When you think of California, I'm guessing that hollyhocks are not the first thing you picture. Poppies, yes. Redwoods, check. Sequoias, sure. But not hollyhocks, which are really not often grown here. Alcea, or hollyhocks, hail from Asia and Europe. They like full sun, lots of regular water, and they are considered high-maintenance. I would never think to grow them, because we can't afford to use that much water, but I got a couple of free packets from the free seed guy in my neighborhood in 2015. Never one to turn down free seeds, I scattered these in my pollinator garden and forgot all about them.
In 2016, some of the seeds germinated and we got a few small flowers, but mostly just leaves. Apparently this is normal for hollyhocks - they bloom the second year. Ok, I thought, I'll wait. And this year, they finally started lookin' GOOD.
But in the last week or so, I noticed something wasn't right. I was having one of those weeks where I wasn't home except to sleep, and so I couldn't get in there and see what was happening. Today, I finally took a better look. And this is what I found.
Rust. A very bad case of it, all over the older leaves, the stems, some of the newer leaves, even some of the buds. Things had gotten very advanced and I was very late to the party.
I cut off a couple of leaves and took them to the only nursery within 30 miles that I thought might confirm my diagnosis, privately-owned Orchard Nursery in Lafayette (no affiliation with the hardware stores). I like this nursery very much, I just can't usually afford to shop there. However the people working there are knowledgable. Sure enough, my diagnosis was right, and I was advised to use copper fungicide to remedy the problem. I already have that at home since I use it as a spray for my dormant peach tree in the winter (to prevent peach leaf curl), so I headed home to take care of it. "One last thing," the nursery worker told me, "Hollyhocks are NOTORIOUS for rust." Fabulous.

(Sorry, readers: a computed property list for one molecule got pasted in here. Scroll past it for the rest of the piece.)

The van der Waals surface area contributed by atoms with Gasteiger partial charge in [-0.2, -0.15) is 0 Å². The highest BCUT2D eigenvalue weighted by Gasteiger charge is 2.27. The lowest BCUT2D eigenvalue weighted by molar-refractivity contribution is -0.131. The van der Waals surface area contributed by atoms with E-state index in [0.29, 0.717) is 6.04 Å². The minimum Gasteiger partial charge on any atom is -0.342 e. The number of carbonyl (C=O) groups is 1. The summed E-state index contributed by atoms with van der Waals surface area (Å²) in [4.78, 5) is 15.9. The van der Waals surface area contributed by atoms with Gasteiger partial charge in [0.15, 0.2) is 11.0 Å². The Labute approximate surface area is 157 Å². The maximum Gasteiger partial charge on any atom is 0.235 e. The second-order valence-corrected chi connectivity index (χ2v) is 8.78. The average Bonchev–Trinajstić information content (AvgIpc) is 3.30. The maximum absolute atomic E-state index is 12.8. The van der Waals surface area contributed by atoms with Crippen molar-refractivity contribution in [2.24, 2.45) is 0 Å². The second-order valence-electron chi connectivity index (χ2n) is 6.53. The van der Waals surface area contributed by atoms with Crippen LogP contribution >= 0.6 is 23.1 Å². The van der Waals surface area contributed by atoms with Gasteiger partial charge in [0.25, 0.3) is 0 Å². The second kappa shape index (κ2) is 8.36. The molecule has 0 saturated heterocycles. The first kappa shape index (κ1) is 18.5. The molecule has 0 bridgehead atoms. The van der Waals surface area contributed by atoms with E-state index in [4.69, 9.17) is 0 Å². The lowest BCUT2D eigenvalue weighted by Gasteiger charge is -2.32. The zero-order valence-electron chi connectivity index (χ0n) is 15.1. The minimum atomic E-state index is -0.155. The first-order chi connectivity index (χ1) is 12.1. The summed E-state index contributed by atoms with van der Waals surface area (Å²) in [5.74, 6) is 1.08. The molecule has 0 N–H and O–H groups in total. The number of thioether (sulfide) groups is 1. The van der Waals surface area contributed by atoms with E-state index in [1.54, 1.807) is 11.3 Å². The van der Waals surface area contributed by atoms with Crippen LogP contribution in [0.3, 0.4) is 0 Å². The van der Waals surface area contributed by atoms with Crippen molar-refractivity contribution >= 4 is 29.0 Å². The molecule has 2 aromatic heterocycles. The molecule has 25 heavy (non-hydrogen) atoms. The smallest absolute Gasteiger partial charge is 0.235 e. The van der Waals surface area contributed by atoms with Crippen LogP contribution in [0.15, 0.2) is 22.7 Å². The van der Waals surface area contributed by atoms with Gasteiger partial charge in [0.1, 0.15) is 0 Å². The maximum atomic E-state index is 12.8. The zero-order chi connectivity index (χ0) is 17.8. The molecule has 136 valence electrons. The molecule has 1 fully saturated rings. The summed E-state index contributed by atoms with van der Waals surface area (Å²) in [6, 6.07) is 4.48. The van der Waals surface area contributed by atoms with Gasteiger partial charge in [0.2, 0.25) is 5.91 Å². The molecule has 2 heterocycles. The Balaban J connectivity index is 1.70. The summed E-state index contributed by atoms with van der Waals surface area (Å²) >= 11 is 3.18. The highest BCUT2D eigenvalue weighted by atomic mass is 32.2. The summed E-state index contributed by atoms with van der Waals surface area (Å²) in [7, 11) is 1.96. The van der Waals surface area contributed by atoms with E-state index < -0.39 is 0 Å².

So I came home, clipped off all the leaves that were affected, and drenched all the plants in Liqui-cop, including some nearby roses which had a slight case (but nothing like the hollyhocks). The affected foliage went into the green can, NOT the compost, so I don't reinfect everything. However rust spores travel through the air, so they likely drifted in from another garden, and found a nice place to settle here, and they're all over I imagine. We had a wet early spring, which probably didn't help, but I also tended to aim a spray or two of water from the hose at them, knowing they needed more than just what they were getting from our drip hose. This was a big mistake, as wet foliage can really increase the chances of rust.
I did some reading, and hollyhocks indeed are notorious for rust; it's usually a given that you will have rust if you have this plant. So! If you have some, go ahead and treat proactively, it can't hurt. And don't let water get on the foliage, if at all possible (I know, that's a ridiculous thing to think about unless you live here or in the desert).
My poor hollyhocks are all denuded and naked-looking, but the buds look ok; so maybe I'll get some flowers after all. I'll keep you posted!